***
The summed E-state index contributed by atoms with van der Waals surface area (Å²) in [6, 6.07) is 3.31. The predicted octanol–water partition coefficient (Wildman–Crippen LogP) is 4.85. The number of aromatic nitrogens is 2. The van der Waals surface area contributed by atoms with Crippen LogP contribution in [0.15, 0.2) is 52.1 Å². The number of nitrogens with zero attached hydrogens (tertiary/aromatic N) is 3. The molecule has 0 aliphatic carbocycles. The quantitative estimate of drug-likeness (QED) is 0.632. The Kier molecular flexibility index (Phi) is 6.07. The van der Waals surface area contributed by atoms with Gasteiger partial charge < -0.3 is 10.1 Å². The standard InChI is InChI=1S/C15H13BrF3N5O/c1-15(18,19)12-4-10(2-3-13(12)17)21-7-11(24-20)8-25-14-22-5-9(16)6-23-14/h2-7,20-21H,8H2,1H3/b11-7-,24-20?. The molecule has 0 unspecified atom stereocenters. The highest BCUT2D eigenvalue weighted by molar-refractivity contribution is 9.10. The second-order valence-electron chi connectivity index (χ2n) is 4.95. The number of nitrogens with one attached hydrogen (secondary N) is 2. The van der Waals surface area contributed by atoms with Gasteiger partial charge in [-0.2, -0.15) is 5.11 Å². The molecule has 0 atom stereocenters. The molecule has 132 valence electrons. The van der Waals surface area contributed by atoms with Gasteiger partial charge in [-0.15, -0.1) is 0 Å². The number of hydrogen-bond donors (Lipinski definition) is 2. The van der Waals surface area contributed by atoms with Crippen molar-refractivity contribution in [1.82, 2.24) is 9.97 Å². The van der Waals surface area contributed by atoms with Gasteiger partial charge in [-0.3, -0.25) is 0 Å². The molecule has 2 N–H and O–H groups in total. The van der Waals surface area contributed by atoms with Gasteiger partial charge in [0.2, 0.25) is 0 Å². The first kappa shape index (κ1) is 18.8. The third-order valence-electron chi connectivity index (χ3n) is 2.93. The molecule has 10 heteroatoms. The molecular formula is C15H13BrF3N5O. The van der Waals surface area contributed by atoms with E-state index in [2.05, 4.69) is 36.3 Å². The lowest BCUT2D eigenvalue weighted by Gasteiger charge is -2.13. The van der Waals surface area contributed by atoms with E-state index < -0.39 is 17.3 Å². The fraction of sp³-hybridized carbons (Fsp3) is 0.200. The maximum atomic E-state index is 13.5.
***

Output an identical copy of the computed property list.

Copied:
The summed E-state index contributed by atoms with van der Waals surface area (Å²) in [6, 6.07) is 3.31. The predicted octanol–water partition coefficient (Wildman–Crippen LogP) is 4.85. The number of aromatic nitrogens is 2. The van der Waals surface area contributed by atoms with Crippen LogP contribution in [0.15, 0.2) is 52.1 Å². The number of nitrogens with zero attached hydrogens (tertiary/aromatic N) is 3. The molecule has 0 aliphatic carbocycles. The quantitative estimate of drug-likeness (QED) is 0.632. The Kier molecular flexibility index (Phi) is 6.07. The van der Waals surface area contributed by atoms with Gasteiger partial charge < -0.3 is 10.1 Å². The standard InChI is InChI=1S/C15H13BrF3N5O/c1-15(18,19)12-4-10(2-3-13(12)17)21-7-11(24-20)8-25-14-22-5-9(16)6-23-14/h2-7,20-21H,8H2,1H3/b11-7-,24-20?. The molecule has 0 unspecified atom stereocenters. The highest BCUT2D eigenvalue weighted by molar-refractivity contribution is 9.10. The second-order valence-electron chi connectivity index (χ2n) is 4.95. The number of nitrogens with one attached hydrogen (secondary N) is 2. The van der Waals surface area contributed by atoms with Gasteiger partial charge in [-0.2, -0.15) is 5.11 Å². The molecule has 0 atom stereocenters. The molecule has 132 valence electrons. The van der Waals surface area contributed by atoms with Gasteiger partial charge in [-0.15, -0.1) is 0 Å². The number of hydrogen-bond donors (Lipinski definition) is 2. The van der Waals surface area contributed by atoms with Crippen molar-refractivity contribution in [1.82, 2.24) is 9.97 Å². The van der Waals surface area contributed by atoms with Gasteiger partial charge in [-0.3, -0.25) is 0 Å². The molecule has 2 N–H and O–H groups in total. The van der Waals surface area contributed by atoms with Gasteiger partial charge in [0.2, 0.25) is 0 Å². The first kappa shape index (κ1) is 18.8. The third-order valence-electron chi connectivity index (χ3n) is 2.93. The molecule has 10 heteroatoms. The molecular formula is C15H13BrF3N5O. The van der Waals surface area contributed by atoms with E-state index in [2.05, 4.69) is 36.3 Å². The lowest BCUT2D eigenvalue weighted by Gasteiger charge is -2.13. The van der Waals surface area contributed by atoms with E-state index < -0.39 is 17.3 Å². The fraction of sp³-hybridized carbons (Fsp3) is 0.200. The maximum atomic E-state index is 13.5.